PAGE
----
This is a blog post from a new acquaintance, Celina, the author of a wonderful blog, Altered Muse, who just discovered what meditation really is. She participated in a rapidly growing form of psychological therapy, MBSR
, where Mindfulness is used to treat various forms of stress-related problems including those experienced by the returning combat veterans with PTSD. The brilliant Ph.D from MIT and founder of MBSR, Jon Cabat-Zinn
, is Professor of Medicine Emeritus and founding director of the Stress Reduction Clinic and the Center for Mindfulness in Medicine, Health Care, and Society at the University of Massachusetts Medical School.
I hope you enjoy this post and take some time to visit Celina’s blog and personal website. Be well!
Yesterday I spent the majority of my day not speaking. No it wasn’t a silent treatment directed at my husband, but a series of exercises in pure blissful stillness. I am rounding out my 8th and final week of a Mindfulness Based Stress Reduction class based on John Cabit Zinn’s curriculum and approach to meditation. The class has been an eye opening experience on how many of us (myself very much included) get skillfully good at going through our days on auto-pilot. Everything from the way we eat to the way we drive can become incredibly zoned out. The exercises I participated in yesterday were something I did not ever envision myself sitting through so peacefully. Which led me to the realization that I am behind in checking off one item on my life list: Learn the Art of Meditation.
Here is what I now know to be true about meditation:
You don’t “learn” to meditate. Meditation is not a destination. It is a practice. It is not a skill, it just is what it is.
Meditation is about being gentle with yourself and what you can do in this moment. There are no “shoulds.”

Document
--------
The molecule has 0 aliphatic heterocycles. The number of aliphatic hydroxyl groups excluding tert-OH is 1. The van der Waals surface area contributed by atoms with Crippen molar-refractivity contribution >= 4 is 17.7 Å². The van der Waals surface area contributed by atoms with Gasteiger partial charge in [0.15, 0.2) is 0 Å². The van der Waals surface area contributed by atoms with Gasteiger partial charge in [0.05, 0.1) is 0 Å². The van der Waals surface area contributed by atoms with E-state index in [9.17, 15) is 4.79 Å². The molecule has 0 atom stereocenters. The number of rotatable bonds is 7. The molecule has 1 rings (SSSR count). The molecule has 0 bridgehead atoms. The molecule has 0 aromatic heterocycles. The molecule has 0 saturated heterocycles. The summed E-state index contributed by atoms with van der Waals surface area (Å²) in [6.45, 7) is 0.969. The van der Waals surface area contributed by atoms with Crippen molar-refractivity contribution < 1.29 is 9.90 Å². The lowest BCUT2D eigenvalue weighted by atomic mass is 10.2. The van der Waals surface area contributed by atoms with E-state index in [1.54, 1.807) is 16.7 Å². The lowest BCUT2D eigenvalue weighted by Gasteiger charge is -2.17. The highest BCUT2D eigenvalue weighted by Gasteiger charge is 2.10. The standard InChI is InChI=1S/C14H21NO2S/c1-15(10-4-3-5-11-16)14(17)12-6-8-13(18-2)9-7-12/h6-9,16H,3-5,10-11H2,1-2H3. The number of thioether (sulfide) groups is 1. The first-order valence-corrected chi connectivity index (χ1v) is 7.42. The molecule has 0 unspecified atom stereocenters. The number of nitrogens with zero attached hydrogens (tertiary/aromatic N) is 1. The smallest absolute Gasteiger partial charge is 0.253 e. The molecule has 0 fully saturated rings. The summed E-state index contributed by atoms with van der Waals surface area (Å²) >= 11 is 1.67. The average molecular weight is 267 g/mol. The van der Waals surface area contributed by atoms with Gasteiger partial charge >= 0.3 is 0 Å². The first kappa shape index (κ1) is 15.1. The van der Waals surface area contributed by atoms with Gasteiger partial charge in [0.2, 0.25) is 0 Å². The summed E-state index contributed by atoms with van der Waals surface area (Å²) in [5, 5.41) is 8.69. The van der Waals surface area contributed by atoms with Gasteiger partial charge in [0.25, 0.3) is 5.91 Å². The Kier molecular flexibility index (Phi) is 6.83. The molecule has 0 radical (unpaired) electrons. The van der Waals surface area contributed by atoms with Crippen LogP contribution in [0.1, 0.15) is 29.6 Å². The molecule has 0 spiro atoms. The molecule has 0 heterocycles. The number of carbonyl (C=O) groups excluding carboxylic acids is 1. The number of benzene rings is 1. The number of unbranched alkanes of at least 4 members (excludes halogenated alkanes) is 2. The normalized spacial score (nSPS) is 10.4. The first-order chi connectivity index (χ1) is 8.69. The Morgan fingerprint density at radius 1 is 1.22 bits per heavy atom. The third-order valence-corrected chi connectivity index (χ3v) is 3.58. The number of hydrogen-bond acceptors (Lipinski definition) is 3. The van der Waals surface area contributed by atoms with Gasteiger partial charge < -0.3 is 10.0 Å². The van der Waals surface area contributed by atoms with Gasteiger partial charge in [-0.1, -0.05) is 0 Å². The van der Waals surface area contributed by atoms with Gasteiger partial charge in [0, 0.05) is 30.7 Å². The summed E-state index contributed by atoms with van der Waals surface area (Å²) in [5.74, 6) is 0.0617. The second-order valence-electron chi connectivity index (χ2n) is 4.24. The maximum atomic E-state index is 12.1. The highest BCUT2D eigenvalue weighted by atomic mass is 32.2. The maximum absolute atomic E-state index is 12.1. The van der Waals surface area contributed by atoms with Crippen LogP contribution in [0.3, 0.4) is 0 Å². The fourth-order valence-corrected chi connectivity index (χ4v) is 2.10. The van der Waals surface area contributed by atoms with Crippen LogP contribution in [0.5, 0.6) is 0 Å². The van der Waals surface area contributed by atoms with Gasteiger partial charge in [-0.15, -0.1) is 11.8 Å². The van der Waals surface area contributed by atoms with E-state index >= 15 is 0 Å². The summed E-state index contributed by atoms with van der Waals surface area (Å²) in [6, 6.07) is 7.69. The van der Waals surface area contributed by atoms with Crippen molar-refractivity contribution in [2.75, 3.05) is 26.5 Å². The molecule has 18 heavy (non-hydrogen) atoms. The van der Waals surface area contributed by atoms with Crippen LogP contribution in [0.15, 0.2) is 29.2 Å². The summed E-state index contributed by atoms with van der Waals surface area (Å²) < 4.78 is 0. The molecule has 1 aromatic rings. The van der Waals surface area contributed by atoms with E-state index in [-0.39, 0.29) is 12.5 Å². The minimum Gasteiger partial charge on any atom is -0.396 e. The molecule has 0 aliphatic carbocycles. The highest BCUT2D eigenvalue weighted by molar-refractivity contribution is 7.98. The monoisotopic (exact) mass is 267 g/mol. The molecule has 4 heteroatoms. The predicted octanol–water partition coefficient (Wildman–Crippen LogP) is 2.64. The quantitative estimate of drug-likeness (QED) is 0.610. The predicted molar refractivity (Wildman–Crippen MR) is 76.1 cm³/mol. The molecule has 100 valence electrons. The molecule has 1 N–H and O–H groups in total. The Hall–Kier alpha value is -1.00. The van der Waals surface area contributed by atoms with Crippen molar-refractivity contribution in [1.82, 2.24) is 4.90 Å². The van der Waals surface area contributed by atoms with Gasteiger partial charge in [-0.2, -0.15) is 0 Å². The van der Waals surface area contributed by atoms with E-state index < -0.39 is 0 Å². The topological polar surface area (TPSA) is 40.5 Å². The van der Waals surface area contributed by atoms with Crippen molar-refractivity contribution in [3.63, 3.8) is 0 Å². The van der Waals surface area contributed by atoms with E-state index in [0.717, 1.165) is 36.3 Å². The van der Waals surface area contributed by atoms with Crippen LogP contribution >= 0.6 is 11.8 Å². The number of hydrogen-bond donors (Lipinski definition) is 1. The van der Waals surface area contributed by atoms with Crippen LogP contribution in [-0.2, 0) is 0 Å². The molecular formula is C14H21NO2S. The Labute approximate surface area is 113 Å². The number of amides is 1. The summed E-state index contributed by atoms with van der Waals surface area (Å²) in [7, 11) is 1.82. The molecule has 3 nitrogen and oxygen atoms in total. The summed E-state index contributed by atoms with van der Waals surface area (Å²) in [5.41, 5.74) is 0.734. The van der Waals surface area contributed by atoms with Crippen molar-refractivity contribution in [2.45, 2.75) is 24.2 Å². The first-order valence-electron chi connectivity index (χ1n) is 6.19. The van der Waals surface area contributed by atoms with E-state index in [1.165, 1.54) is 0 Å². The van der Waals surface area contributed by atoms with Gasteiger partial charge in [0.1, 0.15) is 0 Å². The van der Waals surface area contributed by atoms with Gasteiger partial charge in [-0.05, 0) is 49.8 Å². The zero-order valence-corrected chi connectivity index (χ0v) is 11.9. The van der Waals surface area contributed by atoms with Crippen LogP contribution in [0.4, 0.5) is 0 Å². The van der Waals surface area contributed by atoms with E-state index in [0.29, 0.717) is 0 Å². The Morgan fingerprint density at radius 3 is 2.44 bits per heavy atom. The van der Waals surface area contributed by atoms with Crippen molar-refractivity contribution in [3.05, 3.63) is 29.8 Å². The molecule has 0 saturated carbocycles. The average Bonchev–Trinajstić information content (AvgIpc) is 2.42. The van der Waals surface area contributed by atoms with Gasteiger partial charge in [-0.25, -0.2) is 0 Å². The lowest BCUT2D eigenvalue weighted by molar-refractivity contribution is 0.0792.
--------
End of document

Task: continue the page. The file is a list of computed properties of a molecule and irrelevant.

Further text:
Taking a walk through the woods listening to the sound of the wind in the trees and noticing the color of the grass is a meditation.
Sitting quietly in your car focusing on one breath, then another…..and then another before stepping out into your busy day is a meditation.
Placing your attention on your toes and breathing with that tiny part of your body is a meditation.
Eating your food one slow bite at a time, tasting, feeling, smelling and seeing is a meditation.
Meditation is not about thinking about absolutely nothing, but instead an opportunity to compassionately reel yourself back in as your mind slips away.
You see, what I’ve learned over this past year is that I do in fact already have everything inside of me I need to know to practice meditation. Every day life is a meditation if you allow it to be. If you practice noticing, sensing, feeling then you are practicing a form of meditation. Something I was not aware of when I was plunking down wishes on my life list. I realize now it isn’t a skill that can be learned but an artful practice that occurs moment to moment to moment every day of our lives.